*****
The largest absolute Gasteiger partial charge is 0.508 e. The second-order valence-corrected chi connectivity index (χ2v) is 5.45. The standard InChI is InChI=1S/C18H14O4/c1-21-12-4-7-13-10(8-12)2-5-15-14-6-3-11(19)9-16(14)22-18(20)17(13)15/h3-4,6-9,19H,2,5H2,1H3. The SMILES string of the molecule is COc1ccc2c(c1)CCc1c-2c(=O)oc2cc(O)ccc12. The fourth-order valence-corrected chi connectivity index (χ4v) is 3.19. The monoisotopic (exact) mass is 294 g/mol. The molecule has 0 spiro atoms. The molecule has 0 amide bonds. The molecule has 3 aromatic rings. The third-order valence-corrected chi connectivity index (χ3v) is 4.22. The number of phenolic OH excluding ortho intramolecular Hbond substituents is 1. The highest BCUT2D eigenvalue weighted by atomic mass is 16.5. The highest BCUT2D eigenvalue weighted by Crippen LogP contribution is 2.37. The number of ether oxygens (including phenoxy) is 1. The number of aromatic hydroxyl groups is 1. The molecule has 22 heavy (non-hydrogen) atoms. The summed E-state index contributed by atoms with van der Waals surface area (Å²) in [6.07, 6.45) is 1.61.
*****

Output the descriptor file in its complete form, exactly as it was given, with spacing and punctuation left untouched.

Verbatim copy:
The largest absolute Gasteiger partial charge is 0.508 e. The second-order valence-corrected chi connectivity index (χ2v) is 5.45. The standard InChI is InChI=1S/C18H14O4/c1-21-12-4-7-13-10(8-12)2-5-15-14-6-3-11(19)9-16(14)22-18(20)17(13)15/h3-4,6-9,19H,2,5H2,1H3. The SMILES string of the molecule is COc1ccc2c(c1)CCc1c-2c(=O)oc2cc(O)ccc12. The fourth-order valence-corrected chi connectivity index (χ4v) is 3.19. The monoisotopic (exact) mass is 294 g/mol. The molecule has 0 spiro atoms. The molecule has 0 amide bonds. The molecule has 3 aromatic rings. The third-order valence-corrected chi connectivity index (χ3v) is 4.22. The number of phenolic OH excluding ortho intramolecular Hbond substituents is 1. The highest BCUT2D eigenvalue weighted by atomic mass is 16.5. The highest BCUT2D eigenvalue weighted by Crippen LogP contribution is 2.37. The number of ether oxygens (including phenoxy) is 1. The number of aromatic hydroxyl groups is 1. The molecule has 22 heavy (non-hydrogen) atoms. The summed E-state index contributed by atoms with van der Waals surface area (Å²) in [6.07, 6.45) is 1.61.